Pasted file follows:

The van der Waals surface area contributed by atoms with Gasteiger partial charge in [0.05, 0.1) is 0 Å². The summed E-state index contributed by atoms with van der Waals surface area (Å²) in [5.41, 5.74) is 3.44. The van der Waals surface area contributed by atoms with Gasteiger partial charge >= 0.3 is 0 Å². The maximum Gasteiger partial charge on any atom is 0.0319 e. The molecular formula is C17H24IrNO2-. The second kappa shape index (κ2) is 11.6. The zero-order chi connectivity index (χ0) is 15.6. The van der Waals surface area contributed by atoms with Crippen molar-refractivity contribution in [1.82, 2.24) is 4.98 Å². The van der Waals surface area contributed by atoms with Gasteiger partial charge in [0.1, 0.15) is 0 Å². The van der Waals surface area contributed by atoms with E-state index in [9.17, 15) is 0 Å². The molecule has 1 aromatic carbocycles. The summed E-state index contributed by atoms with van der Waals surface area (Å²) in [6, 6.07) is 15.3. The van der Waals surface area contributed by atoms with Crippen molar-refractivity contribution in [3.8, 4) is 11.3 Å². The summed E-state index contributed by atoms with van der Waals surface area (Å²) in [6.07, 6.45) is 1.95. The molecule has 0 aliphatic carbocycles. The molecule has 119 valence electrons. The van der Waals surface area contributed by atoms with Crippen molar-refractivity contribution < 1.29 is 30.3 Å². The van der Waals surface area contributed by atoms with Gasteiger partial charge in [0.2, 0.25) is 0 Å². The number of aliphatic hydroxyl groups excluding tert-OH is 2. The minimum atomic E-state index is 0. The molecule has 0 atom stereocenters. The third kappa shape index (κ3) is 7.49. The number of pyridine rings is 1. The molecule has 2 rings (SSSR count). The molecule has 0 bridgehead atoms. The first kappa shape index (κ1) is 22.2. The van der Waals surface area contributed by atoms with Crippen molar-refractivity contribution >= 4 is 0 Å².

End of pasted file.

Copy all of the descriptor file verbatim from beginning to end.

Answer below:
The van der Waals surface area contributed by atoms with Gasteiger partial charge in [0.05, 0.1) is 0 Å². The summed E-state index contributed by atoms with van der Waals surface area (Å²) in [5.41, 5.74) is 3.44. The van der Waals surface area contributed by atoms with Gasteiger partial charge >= 0.3 is 0 Å². The maximum Gasteiger partial charge on any atom is 0.0319 e. The molecular formula is C17H24IrNO2-. The second kappa shape index (κ2) is 11.6. The zero-order chi connectivity index (χ0) is 15.6. The van der Waals surface area contributed by atoms with Crippen molar-refractivity contribution in [1.82, 2.24) is 4.98 Å². The van der Waals surface area contributed by atoms with Gasteiger partial charge in [0.1, 0.15) is 0 Å². The van der Waals surface area contributed by atoms with E-state index in [9.17, 15) is 0 Å². The molecule has 1 aromatic carbocycles. The summed E-state index contributed by atoms with van der Waals surface area (Å²) in [6, 6.07) is 15.3. The van der Waals surface area contributed by atoms with Crippen molar-refractivity contribution in [3.8, 4) is 11.3 Å². The summed E-state index contributed by atoms with van der Waals surface area (Å²) in [6.07, 6.45) is 1.95. The molecule has 0 aliphatic carbocycles. The molecule has 119 valence electrons. The van der Waals surface area contributed by atoms with Crippen molar-refractivity contribution < 1.29 is 30.3 Å². The van der Waals surface area contributed by atoms with Gasteiger partial charge in [0.2, 0.25) is 0 Å². The number of aliphatic hydroxyl groups excluding tert-OH is 2. The minimum atomic E-state index is 0. The molecule has 0 atom stereocenters. The third kappa shape index (κ3) is 7.49. The number of pyridine rings is 1. The molecule has 2 rings (SSSR count). The molecule has 0 bridgehead atoms. The first kappa shape index (κ1) is 22.2. The van der Waals surface area contributed by atoms with Crippen molar-refractivity contribution >= 4 is 0 Å².